This is the team that battles to solve various crimes and more often than not succeeds. Yet in the final analysis they always lose. In contrast to the crime stories of the 1950s, no equilibrium is restored in the police procedurals of the 1960s and 1970s. Society itself is constantly producing new and more serious, more audacious and better-organized types of crime. The Sjowall—Wahloo books are not reading matter for the optimistic.

These novels are about the triumphs and impotence of the collec-tive. Young individualists and careerists who are too self-important are bullied and cut down to size, not least by Lennart Kollberg. But the biggest difference of all in comparison with earlier crime novels lies in something more elusive: in the language, the style, the atmosphere:

The little black car hurtled forward through the darkness precisely and implacably, as if it were a weightless craft in space.

The buildings tightened along the road and the city rose up beneath its dome of light, huge and cold and desolate, stripped of everything but hard naked surfaces of metal, glass and concrete.

Not even in the city centre was there any street life at this hour of the night. With the exception of an occasional taxi, two ambulances and a squad car, everything was dead. The police car was black with white fenders and rushed quickly past on its own bawling carpet of sound.

The traffic lights changed from red to yellow to green to yellow to red with a meaningless mechanical monotony.

Here, at the beginning of The Abominable Man, the authors manage to get everything into one short sequence — the forward movement, the suspense of the thriller, the doom-laden feeling of imminent calamity, together with an evocation of the new Swedish capitalist society as they see it — cold, desolate, inhuman.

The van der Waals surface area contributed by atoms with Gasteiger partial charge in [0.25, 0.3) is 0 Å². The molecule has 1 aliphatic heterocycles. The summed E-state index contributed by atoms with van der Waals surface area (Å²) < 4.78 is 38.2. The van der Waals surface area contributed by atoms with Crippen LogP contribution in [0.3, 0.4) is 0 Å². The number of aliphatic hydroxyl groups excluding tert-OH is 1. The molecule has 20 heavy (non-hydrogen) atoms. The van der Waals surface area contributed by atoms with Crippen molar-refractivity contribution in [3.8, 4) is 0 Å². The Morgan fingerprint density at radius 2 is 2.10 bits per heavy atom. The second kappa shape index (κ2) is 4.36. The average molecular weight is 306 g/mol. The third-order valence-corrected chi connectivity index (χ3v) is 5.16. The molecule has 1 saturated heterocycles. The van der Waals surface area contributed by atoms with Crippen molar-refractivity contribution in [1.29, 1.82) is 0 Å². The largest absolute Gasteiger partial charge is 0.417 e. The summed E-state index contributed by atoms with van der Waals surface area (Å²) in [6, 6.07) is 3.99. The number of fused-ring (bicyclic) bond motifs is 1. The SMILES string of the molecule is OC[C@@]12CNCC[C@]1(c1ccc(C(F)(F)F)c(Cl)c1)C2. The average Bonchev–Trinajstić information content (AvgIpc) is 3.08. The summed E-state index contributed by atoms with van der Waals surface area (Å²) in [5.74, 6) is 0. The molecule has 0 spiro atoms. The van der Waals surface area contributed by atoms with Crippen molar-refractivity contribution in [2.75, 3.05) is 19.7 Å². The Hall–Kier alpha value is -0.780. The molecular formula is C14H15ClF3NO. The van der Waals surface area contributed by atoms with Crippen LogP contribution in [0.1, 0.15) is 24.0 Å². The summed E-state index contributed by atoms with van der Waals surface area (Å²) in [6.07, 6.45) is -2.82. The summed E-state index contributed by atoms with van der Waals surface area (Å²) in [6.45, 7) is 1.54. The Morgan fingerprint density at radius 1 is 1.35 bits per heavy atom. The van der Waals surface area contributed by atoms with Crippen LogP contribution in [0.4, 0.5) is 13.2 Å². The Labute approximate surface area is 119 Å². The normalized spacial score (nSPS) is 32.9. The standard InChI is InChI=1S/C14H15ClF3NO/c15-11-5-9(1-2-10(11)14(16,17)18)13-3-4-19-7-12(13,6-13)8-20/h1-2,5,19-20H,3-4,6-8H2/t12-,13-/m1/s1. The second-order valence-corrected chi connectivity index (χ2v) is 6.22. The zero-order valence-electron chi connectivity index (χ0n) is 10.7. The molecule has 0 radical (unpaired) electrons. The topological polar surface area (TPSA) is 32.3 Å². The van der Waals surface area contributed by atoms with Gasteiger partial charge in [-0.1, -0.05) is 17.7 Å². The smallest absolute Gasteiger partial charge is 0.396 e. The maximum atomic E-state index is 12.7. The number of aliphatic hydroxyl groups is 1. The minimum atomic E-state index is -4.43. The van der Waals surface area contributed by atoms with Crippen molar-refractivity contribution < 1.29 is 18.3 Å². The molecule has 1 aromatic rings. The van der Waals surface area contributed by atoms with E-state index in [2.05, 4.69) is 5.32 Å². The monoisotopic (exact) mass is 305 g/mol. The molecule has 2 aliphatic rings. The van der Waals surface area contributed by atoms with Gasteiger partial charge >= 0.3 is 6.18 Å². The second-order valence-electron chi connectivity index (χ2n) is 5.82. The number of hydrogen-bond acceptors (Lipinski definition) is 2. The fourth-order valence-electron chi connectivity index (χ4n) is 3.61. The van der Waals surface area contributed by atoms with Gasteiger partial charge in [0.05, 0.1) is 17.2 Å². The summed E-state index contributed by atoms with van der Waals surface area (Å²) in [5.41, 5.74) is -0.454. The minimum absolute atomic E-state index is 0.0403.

Something really had happened to Swedish crime fiction.

THE SJOWALL-WAHLOO BOOKS were written from the outset in a restrained objective style, but by degrees the text became more inter-spersed with ironical and critical comments on everything from beer prices and fashions to government foreign policy and the incompetence of the police force and its top management.

What the authors diagnosed in the mid-1960s was a welfare state degenerating, no longer class-equalizing but class-dividing, where people were oppressed by assembly lines and rationalizations, where original residential town centres were being demolished and the urban populace pushed out to so-called dormitory towns.

And the social drama was escalating as the volumes were being written. Vietnam demonstrations were attracting thousands of participants, police and demonstrators clashed, a tennis tournament in Bastad between Sweden and Rhodesia was disrupted by riots, a students’ union building in Stockholm was occupied, a wave of wildcat strikes hit the whole country, the Establishment was rocked by the IB Affair of secret service malpractice, and a hostage drama on Norrmalmstorg and a terrorist attack on the West German embassy brought Stockholm to the attention of the world.

Politics had moved out on to the streets. Violence was making itself felt.

The authorial voice became more explicit as The Story of a Crime progressed. At the very end of the last volume, as some of the main characters are sitting playing party games, it becomes over-explicit:

They all turned their papers over and drew more squares. When Kollberg was ready, he looked at Martin Beck and said, ‘The trouble with you, Martin, is just that you’re in the wrong job. At the wrong time. In the wrong part of the world. In the wrong system.’

‘Is that all?’

‘More or less,’ said Kollberg. ‘My turn to start? Then I say X. X as in Marx.’

This final scene in The Terrorists is dated 10 January 1975. Four months later NLF troops marched into Saigon and the USA left Vietnam. The war that had brought the youth of the West to their feet was over. In Cambodia the Khmer Rouge took power and ushered in a period of unimaginable terror.